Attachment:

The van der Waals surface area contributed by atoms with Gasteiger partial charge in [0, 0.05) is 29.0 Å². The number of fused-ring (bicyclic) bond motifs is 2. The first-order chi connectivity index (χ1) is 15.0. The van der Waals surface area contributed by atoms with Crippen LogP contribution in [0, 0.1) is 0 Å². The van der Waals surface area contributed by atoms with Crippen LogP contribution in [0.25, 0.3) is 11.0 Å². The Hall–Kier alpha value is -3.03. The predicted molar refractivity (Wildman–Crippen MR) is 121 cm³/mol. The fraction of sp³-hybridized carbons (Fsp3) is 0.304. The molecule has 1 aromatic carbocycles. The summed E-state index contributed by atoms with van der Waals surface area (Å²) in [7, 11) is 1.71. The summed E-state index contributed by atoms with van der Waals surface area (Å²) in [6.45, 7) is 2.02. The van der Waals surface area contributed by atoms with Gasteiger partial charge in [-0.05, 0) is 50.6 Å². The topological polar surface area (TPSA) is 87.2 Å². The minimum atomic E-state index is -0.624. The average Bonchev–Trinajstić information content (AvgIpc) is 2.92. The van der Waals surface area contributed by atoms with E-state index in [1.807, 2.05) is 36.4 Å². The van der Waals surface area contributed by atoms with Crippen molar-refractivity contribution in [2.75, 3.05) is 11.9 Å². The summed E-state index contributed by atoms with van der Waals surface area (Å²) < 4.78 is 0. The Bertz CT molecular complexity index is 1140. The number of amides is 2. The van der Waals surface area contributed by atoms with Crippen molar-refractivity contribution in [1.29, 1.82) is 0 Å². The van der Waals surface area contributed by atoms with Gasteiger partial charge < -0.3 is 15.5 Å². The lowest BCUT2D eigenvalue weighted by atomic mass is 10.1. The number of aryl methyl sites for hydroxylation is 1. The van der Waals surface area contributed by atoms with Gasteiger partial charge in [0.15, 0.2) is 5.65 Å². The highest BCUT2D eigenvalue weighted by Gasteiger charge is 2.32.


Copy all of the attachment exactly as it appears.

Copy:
The van der Waals surface area contributed by atoms with Gasteiger partial charge in [0, 0.05) is 29.0 Å². The number of fused-ring (bicyclic) bond motifs is 2. The first-order chi connectivity index (χ1) is 15.0. The van der Waals surface area contributed by atoms with Crippen LogP contribution in [0, 0.1) is 0 Å². The van der Waals surface area contributed by atoms with Crippen LogP contribution in [0.25, 0.3) is 11.0 Å². The Hall–Kier alpha value is -3.03. The predicted molar refractivity (Wildman–Crippen MR) is 121 cm³/mol. The fraction of sp³-hybridized carbons (Fsp3) is 0.304. The molecule has 1 aromatic carbocycles. The summed E-state index contributed by atoms with van der Waals surface area (Å²) in [7, 11) is 1.71. The summed E-state index contributed by atoms with van der Waals surface area (Å²) in [6.45, 7) is 2.02. The van der Waals surface area contributed by atoms with Gasteiger partial charge in [-0.05, 0) is 50.6 Å². The topological polar surface area (TPSA) is 87.2 Å². The minimum atomic E-state index is -0.624. The average Bonchev–Trinajstić information content (AvgIpc) is 2.92. The van der Waals surface area contributed by atoms with E-state index in [1.807, 2.05) is 36.4 Å². The van der Waals surface area contributed by atoms with Crippen molar-refractivity contribution in [2.75, 3.05) is 11.9 Å². The summed E-state index contributed by atoms with van der Waals surface area (Å²) < 4.78 is 0. The Bertz CT molecular complexity index is 1140. The number of amides is 2. The van der Waals surface area contributed by atoms with Crippen molar-refractivity contribution in [1.29, 1.82) is 0 Å². The van der Waals surface area contributed by atoms with Gasteiger partial charge < -0.3 is 15.5 Å². The lowest BCUT2D eigenvalue weighted by atomic mass is 10.1. The number of aryl methyl sites for hydroxylation is 1. The van der Waals surface area contributed by atoms with Gasteiger partial charge in [0.15, 0.2) is 5.65 Å². The highest BCUT2D eigenvalue weighted by Gasteiger charge is 2.32.